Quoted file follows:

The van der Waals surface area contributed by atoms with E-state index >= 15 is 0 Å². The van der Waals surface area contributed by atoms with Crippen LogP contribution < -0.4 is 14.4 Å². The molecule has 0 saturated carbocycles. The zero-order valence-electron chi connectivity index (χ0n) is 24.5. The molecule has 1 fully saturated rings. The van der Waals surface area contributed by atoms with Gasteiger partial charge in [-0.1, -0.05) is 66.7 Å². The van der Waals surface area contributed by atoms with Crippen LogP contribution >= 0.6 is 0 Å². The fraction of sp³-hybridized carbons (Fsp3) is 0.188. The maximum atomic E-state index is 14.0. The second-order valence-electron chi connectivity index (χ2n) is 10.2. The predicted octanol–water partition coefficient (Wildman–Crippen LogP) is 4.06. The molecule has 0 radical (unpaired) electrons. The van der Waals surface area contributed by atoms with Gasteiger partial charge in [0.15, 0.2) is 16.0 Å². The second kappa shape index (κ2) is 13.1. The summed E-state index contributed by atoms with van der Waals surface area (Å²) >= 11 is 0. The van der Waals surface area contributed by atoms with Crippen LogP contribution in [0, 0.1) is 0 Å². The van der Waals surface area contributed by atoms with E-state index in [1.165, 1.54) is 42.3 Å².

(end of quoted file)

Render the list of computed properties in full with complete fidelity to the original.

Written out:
The van der Waals surface area contributed by atoms with E-state index >= 15 is 0 Å². The van der Waals surface area contributed by atoms with Crippen LogP contribution < -0.4 is 14.4 Å². The molecule has 0 saturated carbocycles. The zero-order valence-electron chi connectivity index (χ0n) is 24.5. The molecule has 1 fully saturated rings. The van der Waals surface area contributed by atoms with Gasteiger partial charge in [-0.1, -0.05) is 66.7 Å². The van der Waals surface area contributed by atoms with Crippen LogP contribution >= 0.6 is 0 Å². The fraction of sp³-hybridized carbons (Fsp3) is 0.188. The maximum atomic E-state index is 14.0. The second-order valence-electron chi connectivity index (χ2n) is 10.2. The predicted octanol–water partition coefficient (Wildman–Crippen LogP) is 4.06. The molecule has 0 radical (unpaired) electrons. The van der Waals surface area contributed by atoms with Gasteiger partial charge in [0.15, 0.2) is 16.0 Å². The second kappa shape index (κ2) is 13.1. The summed E-state index contributed by atoms with van der Waals surface area (Å²) >= 11 is 0. The van der Waals surface area contributed by atoms with Crippen LogP contribution in [0, 0.1) is 0 Å². The van der Waals surface area contributed by atoms with E-state index in [1.165, 1.54) is 42.3 Å².